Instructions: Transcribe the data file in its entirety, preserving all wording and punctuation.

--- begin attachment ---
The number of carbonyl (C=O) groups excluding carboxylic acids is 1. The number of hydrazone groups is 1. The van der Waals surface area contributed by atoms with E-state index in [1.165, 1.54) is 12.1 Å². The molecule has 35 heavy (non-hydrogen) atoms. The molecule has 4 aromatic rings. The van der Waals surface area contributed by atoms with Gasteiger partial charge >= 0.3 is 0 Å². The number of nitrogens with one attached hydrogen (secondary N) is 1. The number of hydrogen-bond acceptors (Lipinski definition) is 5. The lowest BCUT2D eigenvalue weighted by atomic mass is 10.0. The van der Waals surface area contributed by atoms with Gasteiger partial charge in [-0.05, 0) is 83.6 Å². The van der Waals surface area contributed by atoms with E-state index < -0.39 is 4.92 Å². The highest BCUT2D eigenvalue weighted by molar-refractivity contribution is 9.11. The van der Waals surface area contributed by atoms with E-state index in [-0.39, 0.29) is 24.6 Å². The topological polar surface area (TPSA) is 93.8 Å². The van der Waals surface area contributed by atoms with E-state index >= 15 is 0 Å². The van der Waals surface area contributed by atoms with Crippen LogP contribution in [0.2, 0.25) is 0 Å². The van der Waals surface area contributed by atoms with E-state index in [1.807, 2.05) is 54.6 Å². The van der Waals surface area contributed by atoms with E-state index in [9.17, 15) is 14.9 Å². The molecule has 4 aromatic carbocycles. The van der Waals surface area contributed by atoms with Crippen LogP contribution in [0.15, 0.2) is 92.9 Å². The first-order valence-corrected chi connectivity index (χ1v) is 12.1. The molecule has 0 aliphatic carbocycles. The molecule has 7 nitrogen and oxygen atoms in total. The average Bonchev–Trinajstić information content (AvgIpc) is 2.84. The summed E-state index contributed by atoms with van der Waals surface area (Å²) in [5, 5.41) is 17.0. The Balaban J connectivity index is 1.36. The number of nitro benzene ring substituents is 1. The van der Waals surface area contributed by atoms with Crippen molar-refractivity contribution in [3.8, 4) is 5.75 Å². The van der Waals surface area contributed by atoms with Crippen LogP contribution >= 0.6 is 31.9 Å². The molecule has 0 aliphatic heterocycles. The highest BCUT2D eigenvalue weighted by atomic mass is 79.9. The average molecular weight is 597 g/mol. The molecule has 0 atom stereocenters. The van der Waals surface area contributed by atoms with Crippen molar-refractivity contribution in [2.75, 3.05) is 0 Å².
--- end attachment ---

The number of carbonyl (C=O) groups excluding carboxylic acids is 1. The number of hydrazone groups is 1. The van der Waals surface area contributed by atoms with E-state index in [1.165, 1.54) is 12.1 Å². The molecule has 35 heavy (non-hydrogen) atoms. The molecule has 4 aromatic rings. The van der Waals surface area contributed by atoms with Gasteiger partial charge >= 0.3 is 0 Å². The number of nitrogens with one attached hydrogen (secondary N) is 1. The number of hydrogen-bond acceptors (Lipinski definition) is 5. The lowest BCUT2D eigenvalue weighted by atomic mass is 10.0. The van der Waals surface area contributed by atoms with Gasteiger partial charge in [-0.05, 0) is 83.6 Å². The van der Waals surface area contributed by atoms with E-state index < -0.39 is 4.92 Å². The highest BCUT2D eigenvalue weighted by molar-refractivity contribution is 9.11. The van der Waals surface area contributed by atoms with E-state index in [-0.39, 0.29) is 24.6 Å². The topological polar surface area (TPSA) is 93.8 Å². The van der Waals surface area contributed by atoms with E-state index >= 15 is 0 Å². The van der Waals surface area contributed by atoms with Crippen LogP contribution in [0.2, 0.25) is 0 Å². The van der Waals surface area contributed by atoms with E-state index in [1.807, 2.05) is 54.6 Å². The van der Waals surface area contributed by atoms with E-state index in [9.17, 15) is 14.9 Å². The molecule has 4 aromatic carbocycles. The van der Waals surface area contributed by atoms with Crippen LogP contribution in [0.15, 0.2) is 92.9 Å². The first-order valence-corrected chi connectivity index (χ1v) is 12.1. The molecule has 0 aliphatic carbocycles. The molecule has 7 nitrogen and oxygen atoms in total. The average Bonchev–Trinajstić information content (AvgIpc) is 2.84. The summed E-state index contributed by atoms with van der Waals surface area (Å²) in [5, 5.41) is 17.0. The Balaban J connectivity index is 1.36. The number of nitro benzene ring substituents is 1. The van der Waals surface area contributed by atoms with Crippen molar-refractivity contribution in [3.8, 4) is 5.75 Å². The van der Waals surface area contributed by atoms with Crippen LogP contribution >= 0.6 is 31.9 Å². The molecule has 0 aliphatic heterocycles. The highest BCUT2D eigenvalue weighted by atomic mass is 79.9. The average molecular weight is 597 g/mol. The molecule has 0 atom stereocenters. The van der Waals surface area contributed by atoms with Crippen molar-refractivity contribution in [2.75, 3.05) is 0 Å².